Shakespeare sat alone on the street. In one hand he held a cup and in the other hand he held a bottle of the cheapest wine one could find this side of the Mississippi. The sun beat down on his head. Debris blew by him in the breeze and scattered down the pavement. An old alley cat crawled past him and hissed. The streets were an unfriendly reminder that day; it was a lonely town and a sad day for a blind midget without a job.
He called out. "Does anyone have a quarter?" And not a soul answered. He pulled the bottle of cheap wine up to his mouth and he took a swig.
In the meanwhile in the kitchen Andre sang a sad song.
"The world is cruel
I hate my pot
There is no sun anymore
I am a lonely fool ..."
"Simpson is a madman and idiot!" he screamed to the empty kitchen. He reached for his hat and threw it to the floor and crushed it with his shoes. He began to stir a sauce when Simpson entered the kitchen.
"Listen, Andre, I had no choice. I told Shakespeare in no uncertain terms that if he did it one more time ..." Simpson said, pointing at Andre.
"Listen," Andre said, "but he is our Shakespeare, you have thrown the kitchen into turmoil and darkness, and Shakespeare is homeless. Okay, so he's sitting on the stoop outside. But he is still homeless. He is homeless in front of our building! Have you no heart?"
"Rules are rules, Andre."
"You and your rules, did Thomas Edison pay attention to rules? If he did we'd all be sitting in the dark. Well, we are in darkness today, but that is because of you and your rules. You are what is wrong with the world today, you and your bourgeois rules!" Andre yelled, stepping on his hat again.
"Andre you are forgetting who is who again."
"So what are you going to do, fire me too? Hey, why don't you fire all of us? Well, except for Henry, you wouldn't dare fire Henry! Oh hello, Henry," Andre said as he saw Henry walking through the door.
"What's all the commotion? Is Shakespeare still fired?"
"Yes, Henry, Yes, this this person with all the rules over here won't take Shakespeare back."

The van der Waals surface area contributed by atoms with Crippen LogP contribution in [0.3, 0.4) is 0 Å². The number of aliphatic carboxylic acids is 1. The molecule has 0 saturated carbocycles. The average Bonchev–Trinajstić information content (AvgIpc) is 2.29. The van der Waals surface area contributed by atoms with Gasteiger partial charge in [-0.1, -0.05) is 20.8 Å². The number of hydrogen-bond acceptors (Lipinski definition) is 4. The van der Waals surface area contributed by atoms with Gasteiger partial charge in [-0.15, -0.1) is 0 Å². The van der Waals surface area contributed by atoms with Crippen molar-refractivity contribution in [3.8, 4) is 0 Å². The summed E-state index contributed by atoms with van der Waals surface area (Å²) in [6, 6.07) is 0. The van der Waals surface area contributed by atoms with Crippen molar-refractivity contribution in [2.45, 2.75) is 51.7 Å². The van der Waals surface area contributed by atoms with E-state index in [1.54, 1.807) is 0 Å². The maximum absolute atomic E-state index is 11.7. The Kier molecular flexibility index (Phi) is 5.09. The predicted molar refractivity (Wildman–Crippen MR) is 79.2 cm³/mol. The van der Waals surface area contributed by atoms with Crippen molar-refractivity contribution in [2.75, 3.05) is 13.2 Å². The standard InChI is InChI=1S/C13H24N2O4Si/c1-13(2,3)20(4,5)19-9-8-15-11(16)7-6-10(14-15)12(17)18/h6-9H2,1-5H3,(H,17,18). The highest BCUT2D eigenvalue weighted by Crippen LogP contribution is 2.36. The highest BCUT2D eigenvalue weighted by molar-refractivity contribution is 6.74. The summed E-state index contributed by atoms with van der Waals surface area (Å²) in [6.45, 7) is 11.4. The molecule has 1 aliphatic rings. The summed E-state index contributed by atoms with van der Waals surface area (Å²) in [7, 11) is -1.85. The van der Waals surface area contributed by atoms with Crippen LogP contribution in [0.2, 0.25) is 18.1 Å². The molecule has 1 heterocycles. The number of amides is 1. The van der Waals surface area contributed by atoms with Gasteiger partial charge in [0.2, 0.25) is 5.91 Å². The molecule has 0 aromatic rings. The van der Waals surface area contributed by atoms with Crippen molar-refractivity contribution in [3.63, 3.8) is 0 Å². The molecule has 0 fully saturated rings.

"Mr. Simpson, what if I had a talk with him?" Henry said and he pulled on his wing because it was stuck in one the of the kitchen drawers.
"Are you okay, Henry?" Simpson asked, staring at Henry's wing.
"Yes, about Shakespeare?"
"Like I told Andre, rules are rules," Simpson said and briskly walked out of the kitchen.
Andre turned and said, "I have had enough of this! I'm going to bring Shakespeare some breakfast." And he grabbed a tray and headed into the hall. He slammed the door behind him.
A peculiar look crossed Henry's face and then he walked to the sink. He grabbed a dish and he said, "I guess it's going to be just me and the dishes today."
Suddenly he heard a whisper behind him. "I'm here too," Henry," Sincere said pulling a worm out of her can, grinning.
That's when Diego walked in. "Henry Henry," she whispered as she marched over to the sink.
"Diego Diego," Henry whispered back.
"Henry, maybe you should talk to your mother about Shakespeare," Diego said, reaching for a stick of gum.
"I don't know if it will do any good with Simpson so determined."
"I still hate gum. Is the little one still outside?"
"Yes, Andre brought him breakfast."
"I could use some breakfast."Diego said.
In the meanwhile in front of the warehouse:
"So how does that taste, little Shakespeare? Andre said as he watched Shakespeare take a bite of the pancakes he had brought him.
"Fine," Shakespeare said.
"I wish there was something I could do to help, Shakespeare. This is just ridiculous! How could that monster do this to you, that barbarian, that -- that scoundrel." His eyebrows quivered.
"I don't know," Shakespeare said as he took another bite. Then he reached for his bottle and he took a swig again.
"Oh, Shakespeare, do not drink that stuff. It will kill you!"
"So what? What does it matter?"
"Try to cheer up, Shakespeare," Andre said as he sat down on the stoop next to Shakespeare.
"Easy for you to say, you have a job and a place to live."
"We will get you your job back, Shakespeare, don't you worry."
"Sure," Shakespeare said.
"Poor Shakespeare, you don't even sound like you. Where is the Shakespeare I know -- the one with the wisecracks all the time? Where are you hiding, Shakespeare?" Andre sung as he searched his head for his hat, until he realized he had left it on the kitchen floor.
"I don't feel like making wisecracks. I may never make another wisecrack again." Shakespeare hung his head to the ground.
Diego marched out of the front door of the warehouse and looked around.
"This is so depressing! Something must be done about this, oh hello, Diego!" Andre said, catching Diego coming down the stoop in the corner of his eye.
"I'm hungry, do you serve breakfast out here?" Diego breathed.
"Here have mine, I'm not hungry anyway." Shakespeare sighed and took another swallow from the bottle.
"Shakespeare, you need to eat. I will get more for Diego."
"Oh, these look good," Diego said as she grabbed the plate out of Shakespeare's lap. "Do you have extra syrup?"
"Oh, I can't take this anymore! I am going to do something about this! I do not know what but I will think of something. Hey, what is that across the street? I think they are filming a movie! I love the movies. I haven't gone to a movie in such a long time. Oh my goodness is that Barbra Streisand? Oooh maybe she is making a sequel to Yentl!"
"She looks kind of short." Diego hushed, "I loved her in The Sound of Music."